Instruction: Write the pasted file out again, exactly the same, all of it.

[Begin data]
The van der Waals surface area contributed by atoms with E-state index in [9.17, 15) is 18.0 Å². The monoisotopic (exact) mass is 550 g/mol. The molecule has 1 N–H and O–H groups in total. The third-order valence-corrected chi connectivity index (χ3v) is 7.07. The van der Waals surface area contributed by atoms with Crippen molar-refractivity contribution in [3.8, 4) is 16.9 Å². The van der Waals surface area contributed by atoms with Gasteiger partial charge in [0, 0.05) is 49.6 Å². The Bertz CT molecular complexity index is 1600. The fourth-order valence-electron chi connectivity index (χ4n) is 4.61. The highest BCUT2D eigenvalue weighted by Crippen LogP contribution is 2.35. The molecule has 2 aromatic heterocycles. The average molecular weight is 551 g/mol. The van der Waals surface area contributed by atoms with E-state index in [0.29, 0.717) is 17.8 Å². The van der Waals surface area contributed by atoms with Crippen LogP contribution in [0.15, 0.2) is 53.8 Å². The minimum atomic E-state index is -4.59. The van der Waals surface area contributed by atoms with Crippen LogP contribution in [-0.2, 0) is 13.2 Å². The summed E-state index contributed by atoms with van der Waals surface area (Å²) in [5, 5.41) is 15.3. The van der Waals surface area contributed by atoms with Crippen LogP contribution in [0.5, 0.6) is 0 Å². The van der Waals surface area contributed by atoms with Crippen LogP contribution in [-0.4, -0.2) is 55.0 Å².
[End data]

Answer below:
The van der Waals surface area contributed by atoms with E-state index in [9.17, 15) is 18.0 Å². The monoisotopic (exact) mass is 550 g/mol. The molecule has 1 N–H and O–H groups in total. The third-order valence-corrected chi connectivity index (χ3v) is 7.07. The van der Waals surface area contributed by atoms with Crippen molar-refractivity contribution in [3.8, 4) is 16.9 Å². The van der Waals surface area contributed by atoms with Gasteiger partial charge in [0, 0.05) is 49.6 Å². The Bertz CT molecular complexity index is 1600. The fourth-order valence-electron chi connectivity index (χ4n) is 4.61. The highest BCUT2D eigenvalue weighted by Crippen LogP contribution is 2.35. The molecule has 2 aromatic heterocycles. The average molecular weight is 551 g/mol. The van der Waals surface area contributed by atoms with E-state index in [0.29, 0.717) is 17.8 Å². The van der Waals surface area contributed by atoms with Crippen LogP contribution in [0.15, 0.2) is 53.8 Å². The minimum atomic E-state index is -4.59. The van der Waals surface area contributed by atoms with Crippen LogP contribution in [-0.2, 0) is 13.2 Å². The summed E-state index contributed by atoms with van der Waals surface area (Å²) in [5, 5.41) is 15.3. The van der Waals surface area contributed by atoms with Crippen LogP contribution in [0.5, 0.6) is 0 Å². The van der Waals surface area contributed by atoms with Crippen LogP contribution in [-0.4, -0.2) is 55.0 Å².